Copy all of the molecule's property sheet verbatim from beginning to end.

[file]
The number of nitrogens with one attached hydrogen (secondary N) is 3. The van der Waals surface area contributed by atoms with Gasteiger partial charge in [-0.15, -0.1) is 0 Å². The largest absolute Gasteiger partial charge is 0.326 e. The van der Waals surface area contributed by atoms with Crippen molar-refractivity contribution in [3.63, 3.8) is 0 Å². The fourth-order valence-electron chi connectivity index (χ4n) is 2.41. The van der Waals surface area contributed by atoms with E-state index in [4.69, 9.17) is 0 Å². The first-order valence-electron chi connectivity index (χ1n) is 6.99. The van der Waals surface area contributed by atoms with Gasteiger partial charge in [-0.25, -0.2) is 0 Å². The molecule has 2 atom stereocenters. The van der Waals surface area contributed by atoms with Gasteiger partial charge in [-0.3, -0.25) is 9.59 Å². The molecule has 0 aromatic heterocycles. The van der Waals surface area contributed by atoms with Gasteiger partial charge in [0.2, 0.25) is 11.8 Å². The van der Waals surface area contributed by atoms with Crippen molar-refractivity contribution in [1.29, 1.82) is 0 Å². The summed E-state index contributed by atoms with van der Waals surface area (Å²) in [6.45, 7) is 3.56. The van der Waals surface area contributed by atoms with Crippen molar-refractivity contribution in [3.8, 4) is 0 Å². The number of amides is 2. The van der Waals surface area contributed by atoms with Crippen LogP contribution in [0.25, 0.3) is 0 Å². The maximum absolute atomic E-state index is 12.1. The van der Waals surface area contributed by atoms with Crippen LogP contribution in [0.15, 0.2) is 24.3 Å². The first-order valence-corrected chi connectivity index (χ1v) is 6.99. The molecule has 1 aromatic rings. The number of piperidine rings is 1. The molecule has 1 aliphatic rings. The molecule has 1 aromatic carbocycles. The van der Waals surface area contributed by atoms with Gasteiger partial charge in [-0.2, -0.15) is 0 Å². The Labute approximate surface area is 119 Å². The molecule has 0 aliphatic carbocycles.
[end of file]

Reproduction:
The number of nitrogens with one attached hydrogen (secondary N) is 3. The van der Waals surface area contributed by atoms with Gasteiger partial charge in [-0.15, -0.1) is 0 Å². The largest absolute Gasteiger partial charge is 0.326 e. The van der Waals surface area contributed by atoms with Crippen molar-refractivity contribution in [3.63, 3.8) is 0 Å². The fourth-order valence-electron chi connectivity index (χ4n) is 2.41. The van der Waals surface area contributed by atoms with E-state index in [4.69, 9.17) is 0 Å². The first-order valence-electron chi connectivity index (χ1n) is 6.99. The van der Waals surface area contributed by atoms with Gasteiger partial charge in [-0.25, -0.2) is 0 Å². The molecule has 2 atom stereocenters. The van der Waals surface area contributed by atoms with Gasteiger partial charge in [-0.3, -0.25) is 9.59 Å². The molecule has 0 aromatic heterocycles. The van der Waals surface area contributed by atoms with Gasteiger partial charge in [0.2, 0.25) is 11.8 Å². The van der Waals surface area contributed by atoms with Crippen molar-refractivity contribution in [1.29, 1.82) is 0 Å². The summed E-state index contributed by atoms with van der Waals surface area (Å²) in [6.45, 7) is 3.56. The van der Waals surface area contributed by atoms with Crippen molar-refractivity contribution in [3.8, 4) is 0 Å². The number of amides is 2. The van der Waals surface area contributed by atoms with Crippen LogP contribution in [0.25, 0.3) is 0 Å². The maximum absolute atomic E-state index is 12.1. The van der Waals surface area contributed by atoms with Crippen LogP contribution in [0.15, 0.2) is 24.3 Å². The first-order valence-corrected chi connectivity index (χ1v) is 6.99. The molecule has 1 aromatic rings. The number of piperidine rings is 1. The molecule has 1 aliphatic rings. The molecule has 1 aromatic carbocycles. The van der Waals surface area contributed by atoms with Gasteiger partial charge in [-0.2, -0.15) is 0 Å². The Labute approximate surface area is 119 Å². The molecule has 0 aliphatic carbocycles.